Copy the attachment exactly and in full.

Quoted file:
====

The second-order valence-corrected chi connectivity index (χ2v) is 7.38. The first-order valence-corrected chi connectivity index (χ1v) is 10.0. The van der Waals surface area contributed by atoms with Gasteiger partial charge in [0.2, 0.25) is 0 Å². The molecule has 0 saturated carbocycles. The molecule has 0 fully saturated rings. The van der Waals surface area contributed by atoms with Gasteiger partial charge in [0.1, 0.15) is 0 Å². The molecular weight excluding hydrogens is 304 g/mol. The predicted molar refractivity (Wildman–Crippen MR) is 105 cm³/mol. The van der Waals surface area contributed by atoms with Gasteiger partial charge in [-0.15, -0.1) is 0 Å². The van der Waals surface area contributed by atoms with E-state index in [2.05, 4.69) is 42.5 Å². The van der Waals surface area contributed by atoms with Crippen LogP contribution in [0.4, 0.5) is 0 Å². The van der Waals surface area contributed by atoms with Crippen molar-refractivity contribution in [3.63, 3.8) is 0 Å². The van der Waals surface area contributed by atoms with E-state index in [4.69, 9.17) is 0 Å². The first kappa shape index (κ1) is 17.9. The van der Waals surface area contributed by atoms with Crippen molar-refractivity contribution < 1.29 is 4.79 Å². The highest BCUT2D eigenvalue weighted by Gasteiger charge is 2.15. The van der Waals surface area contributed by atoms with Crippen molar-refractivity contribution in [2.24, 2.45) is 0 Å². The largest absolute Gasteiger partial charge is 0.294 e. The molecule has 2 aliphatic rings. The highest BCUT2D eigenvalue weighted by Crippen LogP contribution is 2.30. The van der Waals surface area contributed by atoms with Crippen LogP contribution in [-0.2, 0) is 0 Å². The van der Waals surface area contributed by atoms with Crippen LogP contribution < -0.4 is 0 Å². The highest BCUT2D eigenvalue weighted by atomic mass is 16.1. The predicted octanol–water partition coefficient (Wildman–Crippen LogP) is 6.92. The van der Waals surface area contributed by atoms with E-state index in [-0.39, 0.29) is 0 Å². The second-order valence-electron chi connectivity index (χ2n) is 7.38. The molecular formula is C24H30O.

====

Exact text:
The second-order valence-corrected chi connectivity index (χ2v) is 7.38. The first-order valence-corrected chi connectivity index (χ1v) is 10.0. The van der Waals surface area contributed by atoms with Gasteiger partial charge in [0.2, 0.25) is 0 Å². The molecule has 0 saturated carbocycles. The molecule has 0 fully saturated rings. The van der Waals surface area contributed by atoms with Gasteiger partial charge in [0.1, 0.15) is 0 Å². The molecular weight excluding hydrogens is 304 g/mol. The predicted molar refractivity (Wildman–Crippen MR) is 105 cm³/mol. The van der Waals surface area contributed by atoms with Gasteiger partial charge in [-0.15, -0.1) is 0 Å². The van der Waals surface area contributed by atoms with E-state index in [2.05, 4.69) is 42.5 Å². The van der Waals surface area contributed by atoms with Crippen LogP contribution in [0.4, 0.5) is 0 Å². The van der Waals surface area contributed by atoms with Crippen molar-refractivity contribution in [3.63, 3.8) is 0 Å². The van der Waals surface area contributed by atoms with E-state index in [4.69, 9.17) is 0 Å². The first kappa shape index (κ1) is 17.9. The van der Waals surface area contributed by atoms with Crippen molar-refractivity contribution < 1.29 is 4.79 Å². The highest BCUT2D eigenvalue weighted by Gasteiger charge is 2.15. The van der Waals surface area contributed by atoms with Crippen molar-refractivity contribution in [2.24, 2.45) is 0 Å². The largest absolute Gasteiger partial charge is 0.294 e. The molecule has 2 aliphatic rings. The highest BCUT2D eigenvalue weighted by Crippen LogP contribution is 2.30. The van der Waals surface area contributed by atoms with Crippen LogP contribution in [-0.2, 0) is 0 Å². The van der Waals surface area contributed by atoms with Crippen LogP contribution < -0.4 is 0 Å². The highest BCUT2D eigenvalue weighted by atomic mass is 16.1. The predicted octanol–water partition coefficient (Wildman–Crippen LogP) is 6.92. The van der Waals surface area contributed by atoms with E-state index in [-0.39, 0.29) is 0 Å². The second-order valence-electron chi connectivity index (χ2n) is 7.38. The molecular formula is C24H30O.